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CineSamples vs. Spitfire

Discussion in 'SAMPLE Talk' started by Sami, Aug 11, 2017.

  1. Shad0wLandsUK

    Shad0wLandsUK Senior Member

    Feb 20, 2016
    Fair enough I stand corrected.

    Price point for OT is also over $2K though... :/
  2. Tekkera

    Tekkera Member

    Mar 6, 2017
    just the strings and the expansions are probably worth that much ;w;
  3. Daniel James

    Daniel James Senior Member

    Jan 9, 2008
    In my practical experience.

    I use Cinesamples stuff when I am going big and loud.

    I use Spitfire stuff when I am writing 'score' or softer stuff.

    I use both Cineperc and HZ Perc in pretty much everything regardless of size.

    If you have the opportunity, get all you can from both!

  4. OP

    Sami Member

    Jul 23, 2017
    Berlin Stuff is outside my budget, as much as I love it. Wish I had received "free products" from them too... :((
  5. OP

    Sami Member

    Jul 23, 2017
    The venerable Daniel James himself! It is a pleasure to see you here, Sir!
    Your demo of the CineSamples stuff was what essentially pushed me to start out with CineSamples (in particular, that Mahleresque theme in the strings demo at the start and those skull-shattering deep-brass and metal percussion rips in the brass demo).
    On a different subject, I'm finding CS a bit easier to control than Spitfire and ease of use is of great concern for me. Optimally I'd be using something like Sibelius for writing but with the midi editing capabilities of a DAW, I'm simply not used to this workflow yet (or maybe Logic isn't the best tool) so CS definitely has a benefit there.
  6. mikeh-375

    mikeh-375 Senior Member

    Feb 8, 2016
    Checked your page out Mike - brilliant stuff you've written there...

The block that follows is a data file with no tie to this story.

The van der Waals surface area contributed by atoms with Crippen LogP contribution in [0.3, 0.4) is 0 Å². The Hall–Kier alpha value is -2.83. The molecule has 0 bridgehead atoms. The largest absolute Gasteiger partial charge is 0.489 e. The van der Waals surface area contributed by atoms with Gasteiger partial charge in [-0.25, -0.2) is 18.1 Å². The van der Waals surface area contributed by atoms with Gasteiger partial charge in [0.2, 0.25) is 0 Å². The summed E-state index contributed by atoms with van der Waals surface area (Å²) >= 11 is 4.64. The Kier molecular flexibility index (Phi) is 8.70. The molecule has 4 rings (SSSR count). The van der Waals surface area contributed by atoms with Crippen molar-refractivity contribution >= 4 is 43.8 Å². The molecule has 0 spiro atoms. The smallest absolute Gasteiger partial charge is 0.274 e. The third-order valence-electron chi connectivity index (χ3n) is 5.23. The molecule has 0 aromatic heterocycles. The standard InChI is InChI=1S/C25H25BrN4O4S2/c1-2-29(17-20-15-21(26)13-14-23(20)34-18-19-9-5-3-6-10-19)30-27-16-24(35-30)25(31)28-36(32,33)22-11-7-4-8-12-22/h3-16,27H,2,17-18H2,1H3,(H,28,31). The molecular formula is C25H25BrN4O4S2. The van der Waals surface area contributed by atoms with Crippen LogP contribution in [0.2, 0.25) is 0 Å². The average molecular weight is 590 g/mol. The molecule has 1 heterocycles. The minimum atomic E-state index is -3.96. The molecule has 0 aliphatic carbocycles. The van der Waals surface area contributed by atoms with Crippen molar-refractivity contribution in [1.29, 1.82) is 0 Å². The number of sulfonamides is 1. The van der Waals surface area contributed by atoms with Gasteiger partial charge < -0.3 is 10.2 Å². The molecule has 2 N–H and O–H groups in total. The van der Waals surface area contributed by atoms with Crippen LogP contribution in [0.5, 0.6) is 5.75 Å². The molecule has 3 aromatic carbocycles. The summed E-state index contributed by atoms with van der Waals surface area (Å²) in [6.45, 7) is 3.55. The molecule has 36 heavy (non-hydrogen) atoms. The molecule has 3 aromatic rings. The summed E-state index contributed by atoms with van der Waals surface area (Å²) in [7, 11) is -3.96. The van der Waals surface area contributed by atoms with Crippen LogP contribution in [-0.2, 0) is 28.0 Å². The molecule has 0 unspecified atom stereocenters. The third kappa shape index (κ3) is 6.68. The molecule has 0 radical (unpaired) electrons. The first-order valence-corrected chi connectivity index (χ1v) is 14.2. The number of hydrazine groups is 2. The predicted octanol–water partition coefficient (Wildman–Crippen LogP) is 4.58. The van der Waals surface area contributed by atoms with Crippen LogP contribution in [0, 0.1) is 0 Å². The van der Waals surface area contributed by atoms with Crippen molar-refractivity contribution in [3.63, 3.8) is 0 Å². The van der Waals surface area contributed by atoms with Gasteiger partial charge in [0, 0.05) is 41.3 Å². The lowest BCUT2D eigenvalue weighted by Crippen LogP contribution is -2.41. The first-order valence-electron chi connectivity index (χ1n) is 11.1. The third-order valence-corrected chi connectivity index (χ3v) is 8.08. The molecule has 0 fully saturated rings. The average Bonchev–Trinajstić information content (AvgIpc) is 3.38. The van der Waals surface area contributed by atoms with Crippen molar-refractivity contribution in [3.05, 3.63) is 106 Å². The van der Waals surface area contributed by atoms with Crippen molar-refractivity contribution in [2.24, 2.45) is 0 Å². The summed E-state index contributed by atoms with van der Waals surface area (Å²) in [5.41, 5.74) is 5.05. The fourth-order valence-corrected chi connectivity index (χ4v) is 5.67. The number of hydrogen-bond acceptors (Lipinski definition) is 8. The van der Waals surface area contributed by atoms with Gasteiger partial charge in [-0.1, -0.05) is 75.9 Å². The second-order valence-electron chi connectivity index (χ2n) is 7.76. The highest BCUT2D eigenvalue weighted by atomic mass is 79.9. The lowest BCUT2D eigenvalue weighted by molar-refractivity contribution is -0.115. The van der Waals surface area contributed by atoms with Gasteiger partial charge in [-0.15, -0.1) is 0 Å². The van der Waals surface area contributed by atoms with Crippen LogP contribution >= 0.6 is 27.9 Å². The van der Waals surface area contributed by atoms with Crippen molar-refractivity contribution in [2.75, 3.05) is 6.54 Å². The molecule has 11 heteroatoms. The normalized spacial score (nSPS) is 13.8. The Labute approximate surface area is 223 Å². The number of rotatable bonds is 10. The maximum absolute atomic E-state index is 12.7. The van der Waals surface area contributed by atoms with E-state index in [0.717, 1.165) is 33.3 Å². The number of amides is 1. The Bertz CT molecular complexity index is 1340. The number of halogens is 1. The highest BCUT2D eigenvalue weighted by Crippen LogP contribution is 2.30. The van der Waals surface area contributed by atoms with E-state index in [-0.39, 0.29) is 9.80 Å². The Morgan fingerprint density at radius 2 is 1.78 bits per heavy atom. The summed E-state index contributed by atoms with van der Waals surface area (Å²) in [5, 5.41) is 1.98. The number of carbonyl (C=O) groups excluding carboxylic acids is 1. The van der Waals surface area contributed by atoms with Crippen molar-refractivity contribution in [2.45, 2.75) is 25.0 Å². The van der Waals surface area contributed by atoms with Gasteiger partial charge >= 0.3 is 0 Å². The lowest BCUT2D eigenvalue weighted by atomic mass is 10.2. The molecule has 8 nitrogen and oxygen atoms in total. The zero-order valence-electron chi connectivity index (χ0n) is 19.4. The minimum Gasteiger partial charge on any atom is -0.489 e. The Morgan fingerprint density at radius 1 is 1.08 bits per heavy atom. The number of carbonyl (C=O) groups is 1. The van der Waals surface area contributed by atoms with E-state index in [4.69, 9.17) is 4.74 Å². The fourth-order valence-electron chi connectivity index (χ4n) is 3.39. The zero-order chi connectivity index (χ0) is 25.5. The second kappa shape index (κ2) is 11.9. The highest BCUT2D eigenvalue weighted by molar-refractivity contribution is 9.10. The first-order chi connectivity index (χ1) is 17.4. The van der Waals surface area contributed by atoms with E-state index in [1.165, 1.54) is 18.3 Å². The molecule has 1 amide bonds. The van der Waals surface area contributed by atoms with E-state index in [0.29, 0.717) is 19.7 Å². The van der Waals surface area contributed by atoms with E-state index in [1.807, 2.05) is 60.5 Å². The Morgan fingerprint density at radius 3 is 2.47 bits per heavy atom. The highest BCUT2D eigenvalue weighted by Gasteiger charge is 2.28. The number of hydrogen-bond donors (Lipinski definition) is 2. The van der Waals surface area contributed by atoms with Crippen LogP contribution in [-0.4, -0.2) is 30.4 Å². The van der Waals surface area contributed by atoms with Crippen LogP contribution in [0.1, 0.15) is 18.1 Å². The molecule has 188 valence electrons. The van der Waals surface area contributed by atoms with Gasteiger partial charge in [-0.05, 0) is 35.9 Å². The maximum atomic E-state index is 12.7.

Thanks so much Dervish, very pleased that you liked some of it.
  7. zeng

    zeng composer

    Mar 12, 2012
    +1 I like to use more than 1 orchestral VST; for ex I usually write sustain with SF (chamber+london), legatos with 8dio Agitato, other articulations with Orchestral Tools etc...making a good mix and applying a common reverb makes it unique and live (same for woodwinds and brass).
  8. yeloop

    yeloop Member

    Jun 4, 2017
    Hi Sami,

    I'd love to hear a bit more about why you're finding CS easier to control. I'm making the CineSamples / Spitfire choice at the moment, without access to directly try either. They both sound wonderful - Spitfire a little more lush and Cine a little more gritty (which I like!), in terms of bows on strings etc.
    But playability for me is really important. I want to be able to easily switch from long articulations to short, ideally using the pedal. I've heard that CS supports this but Spitfire doesn't. I also tend to initially write my string parts all at once - I mock up all the sections by playing it all at the same time, and then edit and split them out to separate tracks as need be. Does CS or Spitfire lead the way in terms of patches that support playing all sections, such as all strings, at the same time in the idea creation phase?